Craig actually had the dinner catered. I'm not telling you who did the catering because it was so freaking delicious that I don't want the secret to get out.

turkey and gravy

By the way, if I'm ever in a coma and my mom's gravy is unavailable, this is the 2nd in line turkey gravy to plug into my IV in order to revive me. Even though we had plenty of food, Craig decided to deep fry his own turkey.

deep fried turkey

He was testing out Butterball's new indoors turkey fryer. He had the small model but it worked so well on this little turkey he went right out and bought the larger version the very next day.

Good food, good friends, children telling embarrassing stories about their parents, and plenty of libations to keep the mood festive. Even the weather had a good time and busted out with the low 60's that allowed us to sit outside and snack before dinner. But the icing on the cake? A soft, adorably cute, 10 week old Brittany puppy named Dusty.


Really, if you want to make your party a total success, rent cute puppies and let them loose on your guests. Especially if you to see me turn into a goobering idiot.

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Hi, my name is Dusty and I want to whisper secrets in your ear...

Meanwhile back in the kitchen, a tragedy is about to happen. Turkey carcasses were about to be thrown out. NOOOOOOOOOOOOOO!!!!!!!!!!!!


I'm fairly certain Craig thought I was crazy but just like making fish stock, meaty carcasses make the best stock. Since I hadn't cooked anything before the meal, I rushed home to cook after the meal. First I cleaned off a lovely pile of meat from the two turkey carcasses I rescued. Next I arranged all the bones into a big roaster and let them get good and brown. Then I hauled out my big blue granite ware canning pot and dumped the hot bones in some water with some onions, celery and carrots and a little bundle of fresh herbs. A couple hours and a lot of skimming later we have turkey stock.

So I've got plenty of white meat, dark meat and stock. What to do? Actually our weather helped me decide. Currently we have been yoyoing between winter-like temps and Indian Summer. The day after Thanksgiving swung back to the cold side so soup seemed like a good idea. I'm not a white meat aficionado so finding a way it more palatable was necessary. Tortilla Soup seemed like a winner.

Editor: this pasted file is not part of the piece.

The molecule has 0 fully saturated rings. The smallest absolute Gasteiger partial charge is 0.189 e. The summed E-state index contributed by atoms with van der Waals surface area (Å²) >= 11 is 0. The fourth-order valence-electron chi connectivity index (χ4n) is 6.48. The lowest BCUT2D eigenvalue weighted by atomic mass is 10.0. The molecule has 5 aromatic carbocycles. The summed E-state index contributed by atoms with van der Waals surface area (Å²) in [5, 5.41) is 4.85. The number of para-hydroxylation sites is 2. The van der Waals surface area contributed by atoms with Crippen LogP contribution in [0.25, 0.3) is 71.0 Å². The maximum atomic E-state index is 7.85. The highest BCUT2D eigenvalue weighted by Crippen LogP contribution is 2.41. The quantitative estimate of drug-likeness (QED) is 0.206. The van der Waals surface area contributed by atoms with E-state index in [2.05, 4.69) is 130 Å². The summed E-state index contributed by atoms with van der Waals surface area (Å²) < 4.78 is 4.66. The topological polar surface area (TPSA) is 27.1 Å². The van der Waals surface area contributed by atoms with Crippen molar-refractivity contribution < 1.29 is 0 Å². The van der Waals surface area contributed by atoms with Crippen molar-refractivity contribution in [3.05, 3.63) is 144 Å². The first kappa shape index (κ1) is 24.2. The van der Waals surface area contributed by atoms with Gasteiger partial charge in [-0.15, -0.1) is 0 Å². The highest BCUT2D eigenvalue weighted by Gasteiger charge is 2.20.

Since this was basically a leftovers meal, I didn't want anything too complicated. The Pioneer Woman Cooks had just the right Tortilla Soup recipe. I only had a couple of changes to her recipe. First, didn't have to roast any chicken breasts since I had the turkey. I did sprinkle some of the spice mix over it and then stir fried the white meat in a little bit of oil to give it some depth.

leftover turkey

Followed the rest of the recipe except that I added some finely diced jalapeno and a can of hominy to the soup. As for the toppings, I went with fresh onion, cilantro, avocado and lime. Many recipes call for sour cream and Monterey Jack cheese but frankly, with the avocado, who needs it?

tortilla soup 2

Oh so the right choice. Earthy flavors of cumin and garlic with the brightness of lime and the crunchy yumminess of corn tortillas. Really this is almost a stew but who's complaining. It's the Thanksgiving that keeps on giving.

If you are a regular reader of this blog, you should remember that we had a Pie Off not too long ago. One of the pies in the running was Momofuku's Crack pie. Froggy over at her blog has a Thanksgiving family tradition of making a Mystery Pie and yep, you guessed it, she made Crack Pie. Go on over and look at it's loveliness. By all accounts Crack Pie goes into the win column.

My last duty of Thanksgiving is to give Dani of Gardening Under the Florida Sun her Thanksgiving Holiday turkey.

dani thanksgiving 2011

Mr. Dani should be thankful that I'm only giving her a digital turkey because we all know she wants a real one.

Happy Thanksgiving Everyone!

Wednesday, November 23, 2011

Foodies come in all shapes and sizes

Jackson and I have a routine. We walk. A lot. We walk because he can jump my backyard fence as easily as he breathes. So at least three daily walks happen. He enjoys it because it allows him to patrol his neighborhood for squirrels, rabbits and crows and I enjoy it because my leaf lard ass sits in this chair entirely too much blog surfing. So we walk. As you can imagine, we see a lot of squirrels. Squirrels in trees, squirrels on the ground, squirrels just being squirrels.